As China Devalues the Yuan, Trade War Fallout Spreads Far Beyond Ag Imports/Exports

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There are not all that many trade war references from the modern era to refer to when it comes to what is happening between the United States and China. The point about this current trade war is that it simply goes above and beyond traditional economic issues and tariffs. Intellectual property rights are a key component, with the United States wanting to have intellectual property protection for companies doing business in China. And China wants to continue on the forced transfer of intellectual property as the price of a company doing business with the largest population in the world.

Now that President Donald Trump signaled more tariffs last week, China effectively has devalued its currency in the latest salvo of the trade war. China allowed the yuan to fall to its weakest level in more than a decade. To add even more pressure, China has instructed its state-owned companies to suspend imports of U.S. agricultural products. The yuan was at 6.883 per U.S. dollar on July 31, but after ticking up to 6.90 on August 1 and then to almost 6.94 on August 2, the yuan shot up to almost 7.03 initially and was last seen trading up at 7.044 per U.S. dollar.

Back when China had its official peg from the 1990s to 2005, the yuan was loosely to tightly pegged at almost 8.3 per dollar (see below), with only minor variations. Then the Chinese currency appreciated after becoming being given more float, trading under 7 by 2008 and reaching almost 6 per dollar in early 2014.

Where this gets interesting is that in the past five years there had been a chart peak of 6.96 yuan per dollar at the very end of 2016 and again in the second half of 2018. This latest move wipes that out, and now traders are going to have to refer back to the charts from more than a decade ago to look for patterns.

While this devaluation looks to be the biggest move in a day, a lesson from market historians would point back to 1994. A piece from Reuters in 2012 outlined how China unified its dual exchange rates in 1994 by aligning official and swap center rates. The move officially devalued the yuan by 33% overnight to 8.7 per U.S. dollar as part of its reforms to embrace a socialist market economy. Later that year, the fix went to 8.28.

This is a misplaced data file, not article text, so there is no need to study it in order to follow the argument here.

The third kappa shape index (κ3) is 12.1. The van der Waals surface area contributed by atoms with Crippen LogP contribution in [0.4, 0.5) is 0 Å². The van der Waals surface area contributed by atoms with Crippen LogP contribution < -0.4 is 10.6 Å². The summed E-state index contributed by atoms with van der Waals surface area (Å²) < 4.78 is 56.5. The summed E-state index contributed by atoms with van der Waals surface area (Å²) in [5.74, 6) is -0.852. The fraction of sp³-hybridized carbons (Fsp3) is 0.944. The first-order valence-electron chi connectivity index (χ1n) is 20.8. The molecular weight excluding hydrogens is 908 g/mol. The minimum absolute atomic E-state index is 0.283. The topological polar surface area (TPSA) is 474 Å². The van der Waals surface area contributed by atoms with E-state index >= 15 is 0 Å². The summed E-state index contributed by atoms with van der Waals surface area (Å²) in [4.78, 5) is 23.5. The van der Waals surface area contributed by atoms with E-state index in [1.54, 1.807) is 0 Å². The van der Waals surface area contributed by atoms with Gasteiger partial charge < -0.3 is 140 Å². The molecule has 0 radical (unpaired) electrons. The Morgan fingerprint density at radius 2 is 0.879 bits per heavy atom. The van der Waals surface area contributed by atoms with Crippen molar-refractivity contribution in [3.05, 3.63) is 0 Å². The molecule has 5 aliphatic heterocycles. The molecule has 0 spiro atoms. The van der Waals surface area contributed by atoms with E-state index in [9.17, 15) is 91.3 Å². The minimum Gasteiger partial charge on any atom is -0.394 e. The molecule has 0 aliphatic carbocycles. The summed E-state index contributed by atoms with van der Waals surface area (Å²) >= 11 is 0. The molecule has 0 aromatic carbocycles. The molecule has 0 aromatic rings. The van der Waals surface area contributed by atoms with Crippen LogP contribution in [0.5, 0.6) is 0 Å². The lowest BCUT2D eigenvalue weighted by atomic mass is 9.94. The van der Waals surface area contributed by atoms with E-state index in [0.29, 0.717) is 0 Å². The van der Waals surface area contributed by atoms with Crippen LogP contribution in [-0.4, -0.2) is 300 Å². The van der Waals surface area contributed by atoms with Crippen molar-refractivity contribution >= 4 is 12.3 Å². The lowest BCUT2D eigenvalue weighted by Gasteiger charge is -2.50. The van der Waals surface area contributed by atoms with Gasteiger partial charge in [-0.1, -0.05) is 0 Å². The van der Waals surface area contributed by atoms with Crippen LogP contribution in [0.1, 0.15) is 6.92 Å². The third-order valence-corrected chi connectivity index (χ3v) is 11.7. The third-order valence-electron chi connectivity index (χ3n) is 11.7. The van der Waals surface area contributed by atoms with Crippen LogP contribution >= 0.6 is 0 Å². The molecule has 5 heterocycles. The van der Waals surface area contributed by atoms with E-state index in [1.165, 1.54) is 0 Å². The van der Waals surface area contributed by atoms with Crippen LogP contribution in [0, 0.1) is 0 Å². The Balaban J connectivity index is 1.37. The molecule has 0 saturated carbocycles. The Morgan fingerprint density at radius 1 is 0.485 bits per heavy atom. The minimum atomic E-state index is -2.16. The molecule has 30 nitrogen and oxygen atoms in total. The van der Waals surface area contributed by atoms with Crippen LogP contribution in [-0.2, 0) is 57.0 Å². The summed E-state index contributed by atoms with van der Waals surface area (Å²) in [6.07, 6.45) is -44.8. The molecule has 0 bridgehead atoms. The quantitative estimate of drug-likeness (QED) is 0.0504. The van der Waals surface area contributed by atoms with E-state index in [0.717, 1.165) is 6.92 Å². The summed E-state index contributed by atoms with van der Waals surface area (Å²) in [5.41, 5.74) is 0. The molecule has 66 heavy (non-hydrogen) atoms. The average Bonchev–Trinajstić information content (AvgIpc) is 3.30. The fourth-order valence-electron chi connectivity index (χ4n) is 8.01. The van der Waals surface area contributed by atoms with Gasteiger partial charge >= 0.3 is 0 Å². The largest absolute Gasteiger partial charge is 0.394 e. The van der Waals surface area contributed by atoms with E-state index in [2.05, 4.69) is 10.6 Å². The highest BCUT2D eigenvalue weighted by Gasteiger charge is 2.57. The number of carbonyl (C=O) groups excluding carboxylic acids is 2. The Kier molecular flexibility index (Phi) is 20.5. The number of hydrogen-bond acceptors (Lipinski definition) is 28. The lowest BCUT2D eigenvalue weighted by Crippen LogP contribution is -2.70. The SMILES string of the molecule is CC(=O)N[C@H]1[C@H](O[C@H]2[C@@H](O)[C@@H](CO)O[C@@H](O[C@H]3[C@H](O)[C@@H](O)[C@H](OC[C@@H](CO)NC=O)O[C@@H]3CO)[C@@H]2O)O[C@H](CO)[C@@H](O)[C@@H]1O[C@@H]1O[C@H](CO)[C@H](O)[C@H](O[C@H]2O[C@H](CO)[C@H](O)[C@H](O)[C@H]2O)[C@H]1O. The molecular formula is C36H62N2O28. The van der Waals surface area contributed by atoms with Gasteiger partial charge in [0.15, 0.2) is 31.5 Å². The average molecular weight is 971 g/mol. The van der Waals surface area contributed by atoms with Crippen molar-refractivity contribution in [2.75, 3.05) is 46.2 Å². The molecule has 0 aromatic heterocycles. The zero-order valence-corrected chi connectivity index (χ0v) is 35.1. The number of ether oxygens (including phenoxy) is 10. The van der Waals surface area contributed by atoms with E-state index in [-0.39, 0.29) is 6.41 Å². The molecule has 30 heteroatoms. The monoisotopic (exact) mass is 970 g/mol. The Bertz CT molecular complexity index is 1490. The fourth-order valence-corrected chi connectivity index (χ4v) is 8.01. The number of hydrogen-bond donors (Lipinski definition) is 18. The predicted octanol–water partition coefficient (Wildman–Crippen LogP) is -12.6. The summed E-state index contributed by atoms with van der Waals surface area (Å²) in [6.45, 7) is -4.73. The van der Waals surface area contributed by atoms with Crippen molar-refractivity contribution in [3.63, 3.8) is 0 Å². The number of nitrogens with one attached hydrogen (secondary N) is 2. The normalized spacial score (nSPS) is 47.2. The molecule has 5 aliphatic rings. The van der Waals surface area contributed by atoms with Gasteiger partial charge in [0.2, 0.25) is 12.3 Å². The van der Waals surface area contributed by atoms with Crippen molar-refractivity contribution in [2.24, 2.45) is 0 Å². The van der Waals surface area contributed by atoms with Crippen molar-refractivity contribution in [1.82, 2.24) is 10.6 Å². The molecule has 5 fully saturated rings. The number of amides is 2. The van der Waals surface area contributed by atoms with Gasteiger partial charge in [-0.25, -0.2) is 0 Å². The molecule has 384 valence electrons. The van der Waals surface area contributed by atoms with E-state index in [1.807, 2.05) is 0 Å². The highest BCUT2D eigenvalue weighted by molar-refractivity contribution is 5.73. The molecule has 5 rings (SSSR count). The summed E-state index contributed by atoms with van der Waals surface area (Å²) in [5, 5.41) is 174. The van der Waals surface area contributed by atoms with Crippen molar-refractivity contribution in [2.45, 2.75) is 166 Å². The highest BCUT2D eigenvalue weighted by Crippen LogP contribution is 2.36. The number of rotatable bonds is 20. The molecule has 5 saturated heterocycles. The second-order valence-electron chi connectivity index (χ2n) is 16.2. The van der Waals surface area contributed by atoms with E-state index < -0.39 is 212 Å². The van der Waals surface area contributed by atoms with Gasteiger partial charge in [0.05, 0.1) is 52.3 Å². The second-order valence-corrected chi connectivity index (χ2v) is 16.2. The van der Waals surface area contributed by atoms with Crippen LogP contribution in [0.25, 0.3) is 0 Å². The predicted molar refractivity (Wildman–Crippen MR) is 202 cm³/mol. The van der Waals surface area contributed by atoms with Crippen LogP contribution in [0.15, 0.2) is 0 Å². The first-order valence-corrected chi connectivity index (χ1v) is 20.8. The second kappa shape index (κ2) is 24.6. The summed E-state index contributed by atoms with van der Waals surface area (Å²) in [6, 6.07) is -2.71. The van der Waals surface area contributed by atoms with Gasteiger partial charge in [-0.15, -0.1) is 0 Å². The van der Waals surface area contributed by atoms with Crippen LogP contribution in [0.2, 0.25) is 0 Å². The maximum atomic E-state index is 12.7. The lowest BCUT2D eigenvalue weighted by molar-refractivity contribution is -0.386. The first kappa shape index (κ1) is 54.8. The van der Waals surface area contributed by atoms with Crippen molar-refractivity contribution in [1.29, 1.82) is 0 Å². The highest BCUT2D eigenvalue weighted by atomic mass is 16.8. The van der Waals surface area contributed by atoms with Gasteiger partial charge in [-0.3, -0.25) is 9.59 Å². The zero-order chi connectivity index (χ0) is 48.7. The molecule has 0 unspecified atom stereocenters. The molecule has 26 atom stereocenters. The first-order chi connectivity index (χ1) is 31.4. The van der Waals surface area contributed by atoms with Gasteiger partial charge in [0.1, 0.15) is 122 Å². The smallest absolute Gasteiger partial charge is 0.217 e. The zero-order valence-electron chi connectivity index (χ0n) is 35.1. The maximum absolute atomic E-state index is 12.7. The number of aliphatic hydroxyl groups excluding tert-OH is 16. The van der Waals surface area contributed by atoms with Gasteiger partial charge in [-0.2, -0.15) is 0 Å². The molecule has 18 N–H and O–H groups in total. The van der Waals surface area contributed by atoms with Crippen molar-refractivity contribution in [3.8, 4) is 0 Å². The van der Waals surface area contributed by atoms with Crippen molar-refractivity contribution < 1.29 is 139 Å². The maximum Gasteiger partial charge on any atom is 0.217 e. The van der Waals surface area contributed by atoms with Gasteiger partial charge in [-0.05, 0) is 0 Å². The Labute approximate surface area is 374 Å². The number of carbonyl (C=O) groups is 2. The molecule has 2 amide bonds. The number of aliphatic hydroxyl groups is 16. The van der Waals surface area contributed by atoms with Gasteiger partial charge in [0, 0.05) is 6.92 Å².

The response on Monday from the president Trump was as follows:

While the major stock market indexes tanked on the news, where the big impact has been seen is in U.S. interest rates. The yields on Treasuries, versus Friday’s close, were 1.61% on the two-year (down 11 basis points), 1.76% on the 10-year (down 10 basis points) and 2.31% on the 30-year (down eight basis points). The end result is that the move effectively just priced in somewhere close to half of the next rate cut from the Federal Reserve, even though Fed Chair Jerome Powell seemed to be reluctant and cautious about signaling anything beyond a “mid-cycle adjustment” when the Fed finally did lower interest rates last week.

Most U.S. investors will look at the stock market impact more than bonds, and the S&P 500 was last seen down 54.54 (−1.86%) at 2,877.51 on Monday, after having peaked at 3,027.98 on July 26. The Dow Jones industrial average was last seen down 472.15 (−1.78%) at 26,012.86, and the Nasdaq Composite was last seen down 188.20 (−2.35%) at 7,815.87. The Dow had peaked at 27,398.68 on July 16, and the Nasdaq Composite had peaked at 8,339.64 on July 26.


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